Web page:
Escobar and the Braves: A marriage fit for divorce
So Marlins owner Jeffrey Loria has decided to bring 80-year-old Jack McKeon out of retirement to fill the managerial vacancy that was created Sunday when Edwin Rodriguez resigned. I’m guessing Bobby Cox’s phone must have been busy.
Or maybe there are still some hard feelings stemming from when Cox labeled Loria as “unpredictable” after the Marlins fired Fredi Gonzalez on June 23 of last year. Well come to think of it, “unpredictable” was the nicest adjective Cox used when asked for his reaction to Gonzalez’s firing.
Sticking with this theme, the Blue Jays’ decision to announce Yunel Escobar’s two-year contract extension Sunday might not have been necessarily predictable. But it’s also hard to believe it was simply coincidental that it was announced one day before the enigmatic shortstop makes his return to Turner Field with the Blue Jays tonight.
It’s been nearly a full year since Escobar finally fully tested the Braves’ last ounce of patience and led them to trade him to the Blue Jays.
In the year that has passed, it seems Escobar has been as easy to get along with as he was during his first full calendar year in the Majors with the Braves. Yes his antics in the Minors basically led Jeff Blauser to decide he no longer wanted to pursue a coaching career.
But the Braves still believed Escobar would steadily mature and serve as their shortstop of the future. Their confidence in him allowed them to feel confident to include an 18-year-old highly-regarded shortstop named Elvis Andrus in the 2007 trade that brought Mark Teixeira to Atlanta.
Before Escobar started to alienating himself from teammates and coaches with his on-field flash and off-the-field personality, he was simply evaluated based on his tremendous talent. It wasn’t long ago that Chipper Jones was saying Escobar could become the National League’s best shortstop.
But over the past year, there has never been the slightest hint he has been missed in the Braves’ clubhouse.
After the Blue Jays traveled to Disney for a game in March, I asked a Braves’ veteran if he had spoken to Escobar. He responded, “I tried, but he acted like I wasn’t even standing there.”
With this being said, it does seem Escobar understood it was time for him to part ways with the Braves.
“Everyone has their own opinion and I respect that,” Escobar told MLB.com through interpreter Luis Rivera Sunday. “Toronto has a different opinion of me. I’ve always played like that. I have fun on the field and I’ve proven now the kind of player I am. I’m being myself, and the Blue Jays allow me to be myself in the field.”
There were numerous episodes and actions that led the Braves to part ways with Escobar.
Since joining the Braves a little more than three years ago, Jair Jurrjens has routinely proven to be quite knowledgeable and mature. After the 2008 seeason, he talked to Escobar about the importance of learning the English language. The young pitcher was essentially telling him a greater divide would develop if he couldn’t communicate with his teammates and the media.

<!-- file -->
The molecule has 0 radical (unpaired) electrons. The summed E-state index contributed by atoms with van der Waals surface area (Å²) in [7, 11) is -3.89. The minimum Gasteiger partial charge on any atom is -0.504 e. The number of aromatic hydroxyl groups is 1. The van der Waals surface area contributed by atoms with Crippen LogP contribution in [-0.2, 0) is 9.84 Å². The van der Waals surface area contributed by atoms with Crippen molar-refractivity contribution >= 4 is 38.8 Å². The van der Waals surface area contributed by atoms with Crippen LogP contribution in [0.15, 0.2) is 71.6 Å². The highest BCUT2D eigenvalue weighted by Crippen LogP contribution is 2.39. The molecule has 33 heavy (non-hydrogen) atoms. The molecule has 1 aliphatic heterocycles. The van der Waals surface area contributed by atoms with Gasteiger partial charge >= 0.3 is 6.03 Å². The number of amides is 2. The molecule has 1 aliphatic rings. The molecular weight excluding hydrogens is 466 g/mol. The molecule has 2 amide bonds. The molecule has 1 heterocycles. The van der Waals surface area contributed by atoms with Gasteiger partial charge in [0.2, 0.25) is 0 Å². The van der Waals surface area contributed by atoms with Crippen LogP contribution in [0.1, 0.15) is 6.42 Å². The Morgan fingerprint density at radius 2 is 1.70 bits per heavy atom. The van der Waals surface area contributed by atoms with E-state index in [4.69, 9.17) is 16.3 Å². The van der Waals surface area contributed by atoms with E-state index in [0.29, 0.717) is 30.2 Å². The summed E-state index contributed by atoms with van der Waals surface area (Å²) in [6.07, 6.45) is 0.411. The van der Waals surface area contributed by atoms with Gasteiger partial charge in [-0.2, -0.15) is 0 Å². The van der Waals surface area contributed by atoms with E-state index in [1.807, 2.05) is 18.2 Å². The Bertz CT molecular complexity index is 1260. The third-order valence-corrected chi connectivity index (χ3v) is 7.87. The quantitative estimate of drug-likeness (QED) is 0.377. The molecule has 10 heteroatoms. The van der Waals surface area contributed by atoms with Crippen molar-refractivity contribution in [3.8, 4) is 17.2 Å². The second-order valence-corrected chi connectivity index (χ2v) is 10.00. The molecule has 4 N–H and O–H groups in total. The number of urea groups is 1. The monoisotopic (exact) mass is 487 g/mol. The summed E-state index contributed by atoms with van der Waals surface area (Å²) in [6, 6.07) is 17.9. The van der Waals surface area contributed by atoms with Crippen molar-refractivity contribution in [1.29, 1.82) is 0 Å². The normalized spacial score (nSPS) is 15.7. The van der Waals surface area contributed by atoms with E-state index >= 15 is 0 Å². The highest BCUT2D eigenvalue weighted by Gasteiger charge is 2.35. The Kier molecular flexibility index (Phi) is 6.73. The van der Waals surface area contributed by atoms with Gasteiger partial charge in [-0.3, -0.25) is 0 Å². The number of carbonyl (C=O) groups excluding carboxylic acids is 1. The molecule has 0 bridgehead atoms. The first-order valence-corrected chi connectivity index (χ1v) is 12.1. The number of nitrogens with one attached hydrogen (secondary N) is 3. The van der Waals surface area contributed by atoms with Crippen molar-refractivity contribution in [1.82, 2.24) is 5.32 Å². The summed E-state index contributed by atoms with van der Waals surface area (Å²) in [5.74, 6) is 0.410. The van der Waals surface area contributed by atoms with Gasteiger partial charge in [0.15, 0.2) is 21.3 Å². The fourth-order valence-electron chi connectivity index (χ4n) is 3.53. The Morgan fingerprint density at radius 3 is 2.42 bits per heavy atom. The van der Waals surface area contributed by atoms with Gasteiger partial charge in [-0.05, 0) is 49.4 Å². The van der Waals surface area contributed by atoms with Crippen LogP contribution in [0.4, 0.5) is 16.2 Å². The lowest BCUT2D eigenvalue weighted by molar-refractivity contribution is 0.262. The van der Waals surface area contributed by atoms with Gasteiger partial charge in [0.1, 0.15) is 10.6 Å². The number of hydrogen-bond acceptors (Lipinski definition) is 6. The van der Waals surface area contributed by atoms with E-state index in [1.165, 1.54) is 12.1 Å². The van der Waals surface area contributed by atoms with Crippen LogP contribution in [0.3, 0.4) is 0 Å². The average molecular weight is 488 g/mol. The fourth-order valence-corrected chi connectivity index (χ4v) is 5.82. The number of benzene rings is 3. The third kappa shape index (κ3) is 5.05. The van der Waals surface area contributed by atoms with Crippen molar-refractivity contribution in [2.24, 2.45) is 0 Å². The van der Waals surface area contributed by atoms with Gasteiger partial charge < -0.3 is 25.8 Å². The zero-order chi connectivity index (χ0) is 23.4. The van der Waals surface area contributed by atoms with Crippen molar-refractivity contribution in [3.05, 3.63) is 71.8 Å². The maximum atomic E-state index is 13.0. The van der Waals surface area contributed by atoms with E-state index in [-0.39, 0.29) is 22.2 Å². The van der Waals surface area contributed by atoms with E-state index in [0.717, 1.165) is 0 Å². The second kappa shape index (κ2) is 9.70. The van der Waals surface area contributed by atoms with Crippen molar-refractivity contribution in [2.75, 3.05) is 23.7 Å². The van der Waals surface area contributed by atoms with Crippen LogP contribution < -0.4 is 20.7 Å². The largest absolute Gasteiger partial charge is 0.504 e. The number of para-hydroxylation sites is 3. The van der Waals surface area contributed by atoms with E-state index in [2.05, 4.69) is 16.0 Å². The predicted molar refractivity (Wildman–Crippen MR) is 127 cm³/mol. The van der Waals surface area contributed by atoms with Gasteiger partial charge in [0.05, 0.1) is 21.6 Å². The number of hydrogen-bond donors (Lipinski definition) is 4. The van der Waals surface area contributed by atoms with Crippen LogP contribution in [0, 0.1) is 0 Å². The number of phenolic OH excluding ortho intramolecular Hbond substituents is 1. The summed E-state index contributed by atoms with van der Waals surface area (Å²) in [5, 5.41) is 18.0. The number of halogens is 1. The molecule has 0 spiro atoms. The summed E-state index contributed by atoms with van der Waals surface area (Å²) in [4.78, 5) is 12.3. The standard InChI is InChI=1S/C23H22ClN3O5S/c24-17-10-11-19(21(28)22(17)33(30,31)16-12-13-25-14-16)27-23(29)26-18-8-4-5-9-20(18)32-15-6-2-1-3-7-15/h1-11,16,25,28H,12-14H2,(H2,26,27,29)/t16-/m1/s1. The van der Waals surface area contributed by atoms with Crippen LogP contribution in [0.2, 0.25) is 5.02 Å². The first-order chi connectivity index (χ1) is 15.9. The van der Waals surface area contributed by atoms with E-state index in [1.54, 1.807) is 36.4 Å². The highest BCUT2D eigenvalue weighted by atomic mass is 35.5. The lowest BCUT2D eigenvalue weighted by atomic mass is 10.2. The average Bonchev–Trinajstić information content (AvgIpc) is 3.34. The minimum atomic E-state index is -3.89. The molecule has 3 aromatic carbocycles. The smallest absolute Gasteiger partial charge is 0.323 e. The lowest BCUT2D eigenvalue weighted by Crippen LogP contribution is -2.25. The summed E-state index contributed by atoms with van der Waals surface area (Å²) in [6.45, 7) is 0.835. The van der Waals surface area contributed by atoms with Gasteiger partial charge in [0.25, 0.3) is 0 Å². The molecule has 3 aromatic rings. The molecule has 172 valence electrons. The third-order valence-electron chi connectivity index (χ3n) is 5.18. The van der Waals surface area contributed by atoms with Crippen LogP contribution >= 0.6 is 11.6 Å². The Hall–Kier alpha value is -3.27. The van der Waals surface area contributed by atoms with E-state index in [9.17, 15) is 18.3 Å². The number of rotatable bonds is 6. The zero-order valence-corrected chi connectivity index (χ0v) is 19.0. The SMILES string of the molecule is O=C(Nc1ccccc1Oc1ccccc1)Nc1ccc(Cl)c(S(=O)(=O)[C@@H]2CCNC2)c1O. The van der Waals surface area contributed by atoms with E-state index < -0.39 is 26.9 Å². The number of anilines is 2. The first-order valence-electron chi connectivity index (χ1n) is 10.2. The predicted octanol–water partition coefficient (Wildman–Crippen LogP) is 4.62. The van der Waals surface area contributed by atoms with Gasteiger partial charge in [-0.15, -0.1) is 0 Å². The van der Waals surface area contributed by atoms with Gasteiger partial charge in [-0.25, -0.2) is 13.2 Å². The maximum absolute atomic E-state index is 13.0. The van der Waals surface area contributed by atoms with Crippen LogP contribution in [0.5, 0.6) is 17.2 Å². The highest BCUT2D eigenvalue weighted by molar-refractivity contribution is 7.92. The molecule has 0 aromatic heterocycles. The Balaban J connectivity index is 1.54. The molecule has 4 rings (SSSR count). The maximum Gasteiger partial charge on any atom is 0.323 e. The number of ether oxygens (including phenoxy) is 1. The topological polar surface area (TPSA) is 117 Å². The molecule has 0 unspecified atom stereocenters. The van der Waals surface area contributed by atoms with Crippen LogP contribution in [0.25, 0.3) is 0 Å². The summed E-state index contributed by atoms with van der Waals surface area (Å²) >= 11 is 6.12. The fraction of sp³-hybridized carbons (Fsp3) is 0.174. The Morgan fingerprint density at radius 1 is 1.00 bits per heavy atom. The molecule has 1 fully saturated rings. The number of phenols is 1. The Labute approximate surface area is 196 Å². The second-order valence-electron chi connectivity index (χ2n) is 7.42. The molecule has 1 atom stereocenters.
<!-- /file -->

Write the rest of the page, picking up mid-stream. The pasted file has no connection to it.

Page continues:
During the first half of the 2009 season, Escobar was removed from one game because of a “lack of focus”. Two weeks later, he once again opened himself up to public ridicule on June 25, when he took exception to a charged error by gesturing toward the press box and visibly pouting during the at-bat that followed.
During an eighth-inning at-bat in a one-run game two weeks later, he left Diory Hernandez out to dry when he didn’t swing at an inside pitch on a hit-and-run attempt. After that game, he told media members, “Come talk to me when I get three hits.” When he got three hits the next night, he refused to talk.
This led Javier Vazquez and some club officials to meet with Escobar the following day. Most of the benefit of that meeting was erased a few minutes later when a now-former Braves’ coach approached the shortstop and essentially told him he didn’t need to change anything.
With Escobar still giving reason to question his focus and effort a year later, the Braves created what seemed to be a necessary divorce. In exchange for Escobar and Jo-Jo Reyes, they received Alex Gonzalez, Tyler Pastornicky and Tim Collins (traded to the Royals).
Escobar has batted .280 with eight homers, a .357 on-base percentage and .428 slugging percentage in 67 games with the Blue Jays this year. In 75 game with the Braves last year, he hit .238 with zero homers, a .334 on-base percentage and .284 slugging percentage.
Since matching a Major League record by going winless in 28 consecutive starts (dating back to his day with the Braves), Reyes has gone 3-1 with a 3.21 ERA. The lefty will start against the Braves Wednesday afternoon.
Gonzalez has been a tremendous defensive asset for the Braves and has shown the ability to enjoy some successful offensive spurts. The Braves will likely attempt to bring him back on a one or two-year deal.
Pastornicky has hit .301 with five homers and a .763 OPS with Double-A Mississippi this year. The 21-year-old shortstop likely won’t be ready to serve as Atlanta’s starting shortstop at the beginning of next year. But he is certainly solidifying his candidacy.
The Braves hated trading Collins to the Royals (for Rick Ankiel and Kyle Farnsworth) just two weeks after acquiring him from the Blue Jays. The small left-handed reliever has struggled with his control (36K/29BB) while posting a 3.89 ERA in his first 35 career Major League appearances with the Royals this year.